For example, go to this link:

http://www.race-cars.net/calculators/et_calculator.html

Now let's apply 100 HP to go 1/4 mile in a 1000 pound vehicle. We went 108.6 MPH in 12.55 seconds. Now let's say we have a 2000 pound car. To have the same speed and time, we have to also double the applied force. If we apply 200 HP in our 2000 pound car we have exactly the same ET and MPH! Now we know why insurance companies, in the late 60's, often limited insurance to a car with 10:1 weight to horsepower ratio or more. They didn't care if it was a 4,400 pound Super Bee Dodge with a 425 HP hemi or a 315 HP 3200 pound Hurst Rambler Scrambler, the insurance companies wanted weight to power over 10:1 ratio or you could not buy insurance. 10:1 weight-horsepower is at very best a 108.6 MPH at 12.55 seconds car! My American Motors 10:1 Weight-HP Hurst S/C Rambler, as a documented fact, set a new national ET record of 12.54 seconds in the 1/4 mile back around 1970.

Rotating Mass

Let's say we want to change the drive shaft rotating mass to improve power available to the rear wheels. We all know most of the weight in a driveshaft is at the outer edge. It is a hollow tube. Let's say the original shaft weighed 30 pounds, and we want to change it to a 15 pound aluminum shaft. The drive shaft is 3.5 inches in diameter.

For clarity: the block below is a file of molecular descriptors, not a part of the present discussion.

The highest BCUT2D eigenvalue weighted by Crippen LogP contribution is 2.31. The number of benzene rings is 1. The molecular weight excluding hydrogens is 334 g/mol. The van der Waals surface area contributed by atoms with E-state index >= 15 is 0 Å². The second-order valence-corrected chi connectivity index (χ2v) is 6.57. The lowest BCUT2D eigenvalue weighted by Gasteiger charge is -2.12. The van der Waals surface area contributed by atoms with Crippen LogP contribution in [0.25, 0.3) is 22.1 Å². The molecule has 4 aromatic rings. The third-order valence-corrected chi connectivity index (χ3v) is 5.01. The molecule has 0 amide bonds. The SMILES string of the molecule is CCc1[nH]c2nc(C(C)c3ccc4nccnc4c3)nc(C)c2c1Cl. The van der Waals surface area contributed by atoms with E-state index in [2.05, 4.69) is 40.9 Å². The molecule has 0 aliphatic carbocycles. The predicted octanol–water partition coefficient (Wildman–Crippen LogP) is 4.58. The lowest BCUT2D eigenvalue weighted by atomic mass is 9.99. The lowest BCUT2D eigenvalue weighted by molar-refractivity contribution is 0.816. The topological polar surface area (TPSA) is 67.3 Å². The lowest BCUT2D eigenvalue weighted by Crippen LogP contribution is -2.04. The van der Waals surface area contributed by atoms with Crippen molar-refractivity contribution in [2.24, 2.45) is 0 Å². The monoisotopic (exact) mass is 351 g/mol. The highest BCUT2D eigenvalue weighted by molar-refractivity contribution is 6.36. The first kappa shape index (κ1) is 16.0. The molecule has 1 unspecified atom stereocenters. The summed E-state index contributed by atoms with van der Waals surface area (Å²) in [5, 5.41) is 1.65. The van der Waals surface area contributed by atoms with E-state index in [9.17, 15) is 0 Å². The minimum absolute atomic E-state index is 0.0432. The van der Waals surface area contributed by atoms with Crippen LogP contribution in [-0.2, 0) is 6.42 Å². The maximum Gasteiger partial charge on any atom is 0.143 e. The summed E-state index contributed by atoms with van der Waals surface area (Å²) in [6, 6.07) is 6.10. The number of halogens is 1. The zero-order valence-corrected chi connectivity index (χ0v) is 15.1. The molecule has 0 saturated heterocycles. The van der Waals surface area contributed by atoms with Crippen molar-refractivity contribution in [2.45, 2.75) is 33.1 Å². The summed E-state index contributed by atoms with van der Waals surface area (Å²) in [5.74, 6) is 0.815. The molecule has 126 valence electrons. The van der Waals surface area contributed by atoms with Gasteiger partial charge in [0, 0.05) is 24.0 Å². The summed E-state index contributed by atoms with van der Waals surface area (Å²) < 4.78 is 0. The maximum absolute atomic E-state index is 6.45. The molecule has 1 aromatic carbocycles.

We can go to another calculator to find the joules stored in the driveshaft! When we know the joules, we know the horsepower-seconds sapped from moving the car. Let's say the engine peaks at 6000 RPM at the end of the 1/4 mile, and that took 13 seconds.

Go to this calculator:

http://www.botlanta.org/converters/dale-calc/flywheel.html

The original driveshaft weighed 30 pounds and we had to spin it to 6000 RPM. If we input that, we see it consumed (and stored) 5310 joules. 480 ounces in a 3.5 inch diameter RING (hollow center) and 6000 RPM.

That is 5310/746 = 7.12 horsepower-seconds to spin the shaft to 6000. Since the time was 13 seconds, the shaft soaked up 0.548 horsepower distributed over that 13 seconds.

Now we change to the aluminum shaft. Everything is the same except the weight, it is now 15 pounds or 240 ounces. Using that flywheel calculator we find we used 2655 joules. This is 2655/746 = 3.56 horsepower-seconds. Over 13 seconds, we "stored" .274 horsepower. The net gain in available energy over 13 seconds was about 1/4 horsepower.

Here is the real rule of how this works....

If we are spinning up a very large diameter mass, or a very heavy mass, and we do it rapidly, we sacrifice a lot of available power. If we are spinning up a very small diameter mass, especially over a longer period of time, we give up less power at any instant.